Think: FMCG goods (such as shampoos, crisps, cereal, toilet paper, etc.)
Companies that sell these goods aim to appeal to the people that will directly consume them. Meaning, the customer and consumer are almost always the same for B2C firms.
Involve selling a product to another business, who will likely use that product to deliver their B2C product.
Think: manufacturing equipment, some software product companies, certain electronic goods companies that act as OEMs, etc.
Companies that sell goods to other companies who in turn use that product/service to deliver a product/service to the final consumer. In this case, the company to whom the product/service is being sold is the customer, not the consumer.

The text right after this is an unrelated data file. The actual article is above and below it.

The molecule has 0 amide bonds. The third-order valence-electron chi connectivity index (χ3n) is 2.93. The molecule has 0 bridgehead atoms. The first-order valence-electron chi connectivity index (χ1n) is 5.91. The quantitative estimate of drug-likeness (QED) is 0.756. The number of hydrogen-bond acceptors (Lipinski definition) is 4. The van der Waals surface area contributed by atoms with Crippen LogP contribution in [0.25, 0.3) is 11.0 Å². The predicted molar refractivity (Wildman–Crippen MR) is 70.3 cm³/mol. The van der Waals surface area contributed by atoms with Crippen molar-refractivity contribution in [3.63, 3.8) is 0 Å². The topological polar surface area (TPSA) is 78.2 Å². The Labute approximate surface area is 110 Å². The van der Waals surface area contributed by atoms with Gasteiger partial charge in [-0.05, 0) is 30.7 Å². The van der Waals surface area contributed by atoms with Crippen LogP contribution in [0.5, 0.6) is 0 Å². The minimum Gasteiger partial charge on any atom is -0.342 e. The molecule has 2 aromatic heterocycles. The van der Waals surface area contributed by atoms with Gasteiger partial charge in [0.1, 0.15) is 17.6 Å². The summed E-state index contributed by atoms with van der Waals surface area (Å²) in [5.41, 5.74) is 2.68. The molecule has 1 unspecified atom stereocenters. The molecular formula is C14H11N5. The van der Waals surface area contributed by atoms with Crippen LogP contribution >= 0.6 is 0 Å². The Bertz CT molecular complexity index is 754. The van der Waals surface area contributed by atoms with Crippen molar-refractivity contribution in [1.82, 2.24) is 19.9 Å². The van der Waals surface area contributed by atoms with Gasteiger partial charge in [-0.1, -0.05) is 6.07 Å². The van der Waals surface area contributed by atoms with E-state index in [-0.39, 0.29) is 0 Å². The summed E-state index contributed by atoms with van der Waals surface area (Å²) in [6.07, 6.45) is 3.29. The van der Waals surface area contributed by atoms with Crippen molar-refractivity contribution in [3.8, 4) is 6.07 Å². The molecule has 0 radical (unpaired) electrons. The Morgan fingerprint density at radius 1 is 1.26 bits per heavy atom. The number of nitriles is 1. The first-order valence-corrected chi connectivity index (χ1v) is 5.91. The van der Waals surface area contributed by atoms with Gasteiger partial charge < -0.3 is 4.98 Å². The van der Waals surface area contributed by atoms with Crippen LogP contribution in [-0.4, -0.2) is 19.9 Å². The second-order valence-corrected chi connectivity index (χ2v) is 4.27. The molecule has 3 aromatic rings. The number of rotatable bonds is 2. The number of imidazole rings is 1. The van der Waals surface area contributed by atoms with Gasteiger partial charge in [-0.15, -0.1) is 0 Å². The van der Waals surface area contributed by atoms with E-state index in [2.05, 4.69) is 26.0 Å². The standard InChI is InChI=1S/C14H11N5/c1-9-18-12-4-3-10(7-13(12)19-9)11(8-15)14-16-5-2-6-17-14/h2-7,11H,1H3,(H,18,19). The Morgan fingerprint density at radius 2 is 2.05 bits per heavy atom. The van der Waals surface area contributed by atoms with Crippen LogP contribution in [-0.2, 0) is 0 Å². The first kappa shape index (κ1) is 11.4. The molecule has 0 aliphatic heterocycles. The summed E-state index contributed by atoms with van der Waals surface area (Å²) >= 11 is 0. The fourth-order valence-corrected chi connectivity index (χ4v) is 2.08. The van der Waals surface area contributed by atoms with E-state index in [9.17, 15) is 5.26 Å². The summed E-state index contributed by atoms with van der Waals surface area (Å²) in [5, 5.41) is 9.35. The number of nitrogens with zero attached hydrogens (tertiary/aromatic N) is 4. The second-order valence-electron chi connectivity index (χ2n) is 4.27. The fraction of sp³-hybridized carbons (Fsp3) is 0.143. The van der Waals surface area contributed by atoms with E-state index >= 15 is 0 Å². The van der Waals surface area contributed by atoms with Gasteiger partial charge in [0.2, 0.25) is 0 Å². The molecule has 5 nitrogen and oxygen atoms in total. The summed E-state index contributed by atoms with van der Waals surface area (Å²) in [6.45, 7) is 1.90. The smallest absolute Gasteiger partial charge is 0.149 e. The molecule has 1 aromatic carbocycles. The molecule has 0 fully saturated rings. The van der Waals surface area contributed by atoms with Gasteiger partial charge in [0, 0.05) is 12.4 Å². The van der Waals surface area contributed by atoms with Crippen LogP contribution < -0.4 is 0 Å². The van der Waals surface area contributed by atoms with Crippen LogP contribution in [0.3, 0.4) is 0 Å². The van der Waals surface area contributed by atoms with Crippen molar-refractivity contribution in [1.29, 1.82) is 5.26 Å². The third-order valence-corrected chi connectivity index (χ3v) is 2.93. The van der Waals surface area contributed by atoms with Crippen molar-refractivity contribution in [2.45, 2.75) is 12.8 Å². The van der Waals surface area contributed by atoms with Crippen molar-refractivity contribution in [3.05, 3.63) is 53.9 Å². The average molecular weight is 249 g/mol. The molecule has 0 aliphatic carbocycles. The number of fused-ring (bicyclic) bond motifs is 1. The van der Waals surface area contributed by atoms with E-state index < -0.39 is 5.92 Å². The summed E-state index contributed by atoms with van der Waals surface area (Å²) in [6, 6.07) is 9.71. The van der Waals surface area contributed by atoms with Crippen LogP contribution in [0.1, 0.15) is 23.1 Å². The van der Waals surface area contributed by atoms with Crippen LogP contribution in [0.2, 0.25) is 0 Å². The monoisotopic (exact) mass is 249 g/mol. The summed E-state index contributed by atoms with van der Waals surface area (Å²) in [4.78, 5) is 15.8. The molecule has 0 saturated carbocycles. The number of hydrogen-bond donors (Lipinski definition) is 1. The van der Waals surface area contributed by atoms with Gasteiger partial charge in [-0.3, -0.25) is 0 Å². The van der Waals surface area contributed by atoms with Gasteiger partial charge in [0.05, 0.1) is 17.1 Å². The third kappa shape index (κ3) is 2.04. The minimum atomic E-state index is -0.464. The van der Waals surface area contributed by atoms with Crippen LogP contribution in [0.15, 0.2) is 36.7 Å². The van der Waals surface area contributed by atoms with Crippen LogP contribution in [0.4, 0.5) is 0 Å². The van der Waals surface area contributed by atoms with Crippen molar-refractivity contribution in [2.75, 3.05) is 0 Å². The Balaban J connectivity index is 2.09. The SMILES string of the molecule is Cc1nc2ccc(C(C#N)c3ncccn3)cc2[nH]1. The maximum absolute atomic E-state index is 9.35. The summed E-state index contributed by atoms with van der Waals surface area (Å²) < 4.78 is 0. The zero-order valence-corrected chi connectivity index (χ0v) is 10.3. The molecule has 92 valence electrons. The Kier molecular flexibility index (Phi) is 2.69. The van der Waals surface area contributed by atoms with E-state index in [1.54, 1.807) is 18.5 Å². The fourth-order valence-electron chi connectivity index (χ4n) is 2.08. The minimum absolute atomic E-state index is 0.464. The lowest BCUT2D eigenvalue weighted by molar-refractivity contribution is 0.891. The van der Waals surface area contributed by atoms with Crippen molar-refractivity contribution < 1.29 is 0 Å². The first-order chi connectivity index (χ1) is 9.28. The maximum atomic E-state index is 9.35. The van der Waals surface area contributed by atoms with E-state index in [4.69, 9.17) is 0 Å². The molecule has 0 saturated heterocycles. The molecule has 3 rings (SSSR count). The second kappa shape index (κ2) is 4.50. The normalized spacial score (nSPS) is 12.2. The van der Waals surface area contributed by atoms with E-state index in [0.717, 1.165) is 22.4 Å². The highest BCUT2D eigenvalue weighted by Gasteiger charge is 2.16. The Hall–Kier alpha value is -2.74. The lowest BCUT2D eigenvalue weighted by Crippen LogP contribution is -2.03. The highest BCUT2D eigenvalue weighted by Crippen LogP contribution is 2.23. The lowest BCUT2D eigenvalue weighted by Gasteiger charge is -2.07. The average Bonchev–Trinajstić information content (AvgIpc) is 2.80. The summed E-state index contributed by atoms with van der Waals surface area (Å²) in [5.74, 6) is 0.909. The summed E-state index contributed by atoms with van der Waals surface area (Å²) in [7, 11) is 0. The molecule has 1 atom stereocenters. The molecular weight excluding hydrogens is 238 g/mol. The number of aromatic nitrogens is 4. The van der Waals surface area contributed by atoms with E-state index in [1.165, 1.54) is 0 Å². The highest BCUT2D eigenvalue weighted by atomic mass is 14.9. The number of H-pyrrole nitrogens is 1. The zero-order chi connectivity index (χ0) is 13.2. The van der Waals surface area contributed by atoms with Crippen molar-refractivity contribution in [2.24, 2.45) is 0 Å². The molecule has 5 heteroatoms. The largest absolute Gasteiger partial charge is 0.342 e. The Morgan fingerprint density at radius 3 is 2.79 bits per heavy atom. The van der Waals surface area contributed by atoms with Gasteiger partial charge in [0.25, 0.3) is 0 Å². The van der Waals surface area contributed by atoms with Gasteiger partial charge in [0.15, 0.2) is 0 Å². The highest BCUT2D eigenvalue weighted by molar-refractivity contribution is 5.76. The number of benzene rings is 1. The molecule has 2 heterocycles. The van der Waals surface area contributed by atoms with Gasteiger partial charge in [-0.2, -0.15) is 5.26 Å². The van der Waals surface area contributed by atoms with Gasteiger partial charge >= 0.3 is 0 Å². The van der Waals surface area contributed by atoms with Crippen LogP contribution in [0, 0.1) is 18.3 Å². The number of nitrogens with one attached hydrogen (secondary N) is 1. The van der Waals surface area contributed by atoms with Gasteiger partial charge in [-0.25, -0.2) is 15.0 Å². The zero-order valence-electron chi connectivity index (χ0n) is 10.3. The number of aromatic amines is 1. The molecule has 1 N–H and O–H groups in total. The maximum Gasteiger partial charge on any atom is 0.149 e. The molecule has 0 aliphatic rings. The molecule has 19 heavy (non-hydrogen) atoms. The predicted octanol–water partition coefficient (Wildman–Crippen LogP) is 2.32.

Some companies can offer both, B2B and B2C services, which makes it complicated to figure out the sales model. For example, in addition to phones, a mobile phone company may also sell individual parts to another mobile company.
Airbnb could have a B2B arm that offers solutions for companies looking to rent apartments around the world. A real estate company may build both commercial complexes (B2B) as well as residential (B2C).
In such cases, we recommend simply having separate sales teams for both businesses.
Now that we have our bases covered, let’s look at the…
Differences Between B2B and B2C Selling Techniques, and What One Can Learn from the Other!
1. B2B Companies Sell to Niche Audiences, B2C Companies Aim for Larger Audiences